Average Speed: 7.95 Knots

The last 24 hour period has been nothing less than spectacular. The weather has been kind, the water calm, good food and brilliant company.

The day has been very constructive, the crew doing their tasks to the best of their abilities, Blue Watch were on Mother Watch, creating a very tasty meal for all of us, Chicken coq au vin with potato.

For those of us that struggle cooking the most simple of meals with all the mod cons at home, it is quite embarrassing to witness such feats of culinary success when you are unable to even boil an egg, let alone being in the middle of the Atlantic!

So hats off to them!

Whilst having dinner we were receiving a live commentary via our Yellow brick on the Rugby world cup (Eng vs Aus). We were all waiting for those messages with desperation, when the game was drawing to an end, unfortunately it was not meant to be.

33-13 to the Aussies. But if you were going to be hearing news like that at least we are in the perfect place to be getting it!

However, we did receive some good news. We are ahead of the RAF and Navy boat, by a gleaming 34 nautical miles.

So even if the Rugby didn’t put a smile on our faces, being ahead of the other boat certainly did.

Red watch took over when the winds died down, it was down to the watch to lower the Yankee and stay sail so that we could motor sail.

The water being calm made this an easy task for them.

The reason for this is so that the sails with all the flapping trying to catch the wind, don’t flog themselves to death.  After their 4 hour watch they retired back to their bunks to get some shut eye before having to go back on deck.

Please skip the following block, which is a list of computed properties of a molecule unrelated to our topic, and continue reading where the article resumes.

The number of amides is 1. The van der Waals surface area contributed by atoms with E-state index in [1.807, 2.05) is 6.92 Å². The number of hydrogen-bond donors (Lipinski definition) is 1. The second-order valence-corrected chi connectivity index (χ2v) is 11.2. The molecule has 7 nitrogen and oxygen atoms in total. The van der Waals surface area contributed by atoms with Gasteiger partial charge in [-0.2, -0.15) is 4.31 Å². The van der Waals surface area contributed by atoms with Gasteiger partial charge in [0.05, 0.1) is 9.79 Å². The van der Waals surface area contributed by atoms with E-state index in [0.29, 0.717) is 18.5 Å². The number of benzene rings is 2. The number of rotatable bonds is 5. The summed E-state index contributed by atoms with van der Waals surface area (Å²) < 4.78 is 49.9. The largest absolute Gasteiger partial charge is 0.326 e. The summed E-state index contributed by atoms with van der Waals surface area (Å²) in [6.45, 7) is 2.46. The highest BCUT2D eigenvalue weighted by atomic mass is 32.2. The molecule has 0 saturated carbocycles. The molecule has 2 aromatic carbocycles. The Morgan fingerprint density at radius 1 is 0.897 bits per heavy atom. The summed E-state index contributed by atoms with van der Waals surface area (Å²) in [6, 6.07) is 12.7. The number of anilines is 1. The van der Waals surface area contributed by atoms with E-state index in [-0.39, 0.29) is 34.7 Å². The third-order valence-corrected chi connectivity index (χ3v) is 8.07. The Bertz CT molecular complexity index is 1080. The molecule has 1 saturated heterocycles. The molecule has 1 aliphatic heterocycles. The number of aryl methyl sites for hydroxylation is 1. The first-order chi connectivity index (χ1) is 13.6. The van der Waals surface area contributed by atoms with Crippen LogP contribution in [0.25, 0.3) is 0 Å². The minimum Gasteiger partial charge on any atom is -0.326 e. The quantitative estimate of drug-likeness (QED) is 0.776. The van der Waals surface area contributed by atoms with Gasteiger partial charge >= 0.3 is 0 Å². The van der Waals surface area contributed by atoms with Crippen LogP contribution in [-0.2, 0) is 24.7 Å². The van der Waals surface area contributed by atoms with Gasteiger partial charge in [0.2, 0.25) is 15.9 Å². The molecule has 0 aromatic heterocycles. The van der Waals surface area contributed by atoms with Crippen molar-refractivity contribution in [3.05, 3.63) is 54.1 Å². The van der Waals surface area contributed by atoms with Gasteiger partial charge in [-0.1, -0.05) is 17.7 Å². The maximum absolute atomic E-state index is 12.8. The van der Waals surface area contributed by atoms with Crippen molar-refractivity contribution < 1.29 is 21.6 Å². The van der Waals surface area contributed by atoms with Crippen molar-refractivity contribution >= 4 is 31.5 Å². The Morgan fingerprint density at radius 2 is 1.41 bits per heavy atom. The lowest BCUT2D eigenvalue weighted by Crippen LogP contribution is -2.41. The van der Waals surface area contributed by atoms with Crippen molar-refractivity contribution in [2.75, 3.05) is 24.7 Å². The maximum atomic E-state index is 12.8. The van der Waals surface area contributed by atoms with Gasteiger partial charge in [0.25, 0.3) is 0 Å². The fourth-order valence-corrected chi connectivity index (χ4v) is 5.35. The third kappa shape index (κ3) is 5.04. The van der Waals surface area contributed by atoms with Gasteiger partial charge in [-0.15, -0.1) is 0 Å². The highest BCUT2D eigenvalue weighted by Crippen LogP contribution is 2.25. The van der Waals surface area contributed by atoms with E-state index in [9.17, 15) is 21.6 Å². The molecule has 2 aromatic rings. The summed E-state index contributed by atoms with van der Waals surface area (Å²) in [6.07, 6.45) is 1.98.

When it came to their watch again, the wind had slightly picked up so the skipper made the decision to get the Yankee back out and ready to raise.

After all that had been done, it was time to relax on deck and enjoy a cup of Tea in good Army fashion whilst enjoying the sun rise above the horizon.

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DAY 13 - Saturday 3rd October 2015

Pte A J Green - Blue Watch

During the last 24 hours Discoverer has covered 203 Nm, crossed a time zone and maintained an average speed of well over 8 knots.

The winds have varied considerably and between 0400-0800 hrs, Blue watch experienced a change from 16 knot winds to 3-4 knots and then back to 18 knots.

The natural swell of the ocean combined with high winds has produced some epic sailing and those helming have been fully tested, as those below on mother watch can testify!

While we have seen little wildlife, the precarious nature of the lives of the animals we have seen is a constant source of conversation.

The sea birds in particular, flying over a thousand miles from land, seem to have what can only be described as a challenging existence. The birds rest by sitting on the surface and appear immune to the crashing waves all around them. 

A number of the crew have taken the opportunity to use the satphone and call home over the weekend which has been a huge boost to morale. There have also been some complicated arrangements organised to get both regular updates on the England vs Australia rugby game as well as position reports on our sister ship, Adventure. 

On a personal level, I am thoroughly enjoying the experience and have developed some great relationships with the crew who are gelling really well.

Mother watch, although an onerous duty, has evolved in to a stiff competition with each watch trying to out do the others with the standard of meals produced.

Blue watch are on at the moment and their Coq au vin (without wine!) promises to raise the bar even higher.

So in summary, we are making good progress, morale is high and, although the wind forecast for the next 24 is a bit iffy, we remain firmly on course to meet our goal; of Cape Town by Tue 13 Oct.

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DAY 12 - Friday 2nd October 2015

Lance Sergeant M. McNaughton - 1st Battalion Irish Guards

A new month and along with it, new weather!

As a boat full of mainly infantry soldiers, today’s forecast can only be described as perfect exercise weather, bleak, overcast and wet but surprisingly lacking the one vital component...wind!